Dry weather and an early break up has turned the Anchorage Bowl into a dust bowl this spring.
According to the city's Environmental Health Division the amount of particulates floating through Anchorage's air right now have hit one of the highest levels in the past five years.
The dust is from all the gravel spread on city streets for better traction during winter. Very small particles made up of things like dirt and dried leaves comprise, said Air Quality Specialist Anne Schlapia.
While the dust can be highly visible at certain times of day Schlapia says the city hasn't exceeded federal clean air standards.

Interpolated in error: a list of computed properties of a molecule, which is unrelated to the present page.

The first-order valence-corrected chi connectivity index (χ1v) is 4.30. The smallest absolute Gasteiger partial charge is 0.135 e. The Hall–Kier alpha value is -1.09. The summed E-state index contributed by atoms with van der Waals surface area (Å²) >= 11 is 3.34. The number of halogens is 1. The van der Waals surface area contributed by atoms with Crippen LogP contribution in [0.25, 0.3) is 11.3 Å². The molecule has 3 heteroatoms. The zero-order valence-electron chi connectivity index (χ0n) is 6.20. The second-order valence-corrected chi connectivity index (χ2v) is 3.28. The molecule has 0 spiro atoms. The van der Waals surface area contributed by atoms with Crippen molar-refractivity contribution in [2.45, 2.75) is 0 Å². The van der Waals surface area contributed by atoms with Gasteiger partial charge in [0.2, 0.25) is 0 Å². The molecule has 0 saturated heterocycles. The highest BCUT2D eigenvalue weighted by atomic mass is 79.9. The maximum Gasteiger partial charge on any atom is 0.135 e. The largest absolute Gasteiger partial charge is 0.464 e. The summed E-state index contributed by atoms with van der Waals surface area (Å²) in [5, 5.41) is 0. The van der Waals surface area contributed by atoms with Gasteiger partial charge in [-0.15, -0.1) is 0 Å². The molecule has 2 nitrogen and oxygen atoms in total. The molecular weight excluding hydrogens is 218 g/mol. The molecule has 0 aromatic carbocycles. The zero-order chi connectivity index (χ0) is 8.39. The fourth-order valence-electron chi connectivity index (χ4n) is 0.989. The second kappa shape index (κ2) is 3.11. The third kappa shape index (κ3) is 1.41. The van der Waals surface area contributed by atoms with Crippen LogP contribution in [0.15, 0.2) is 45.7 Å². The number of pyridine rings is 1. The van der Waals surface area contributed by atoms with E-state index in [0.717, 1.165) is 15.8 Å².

One reason for that is the city is able to put a damper on dirt and dust by using a spray of magnesium chloride. Schlapia says road maintenance crews wet down the gravel until it can swept up.
Schlapia says our air won't completely clear until the grass and trees leaves green up and we've had a good rainfall. Until then expect plenty of particulate matter to be floating through Anchorage's air.
That would explain it. My black truck, washed last Saturday, is now a medium gray.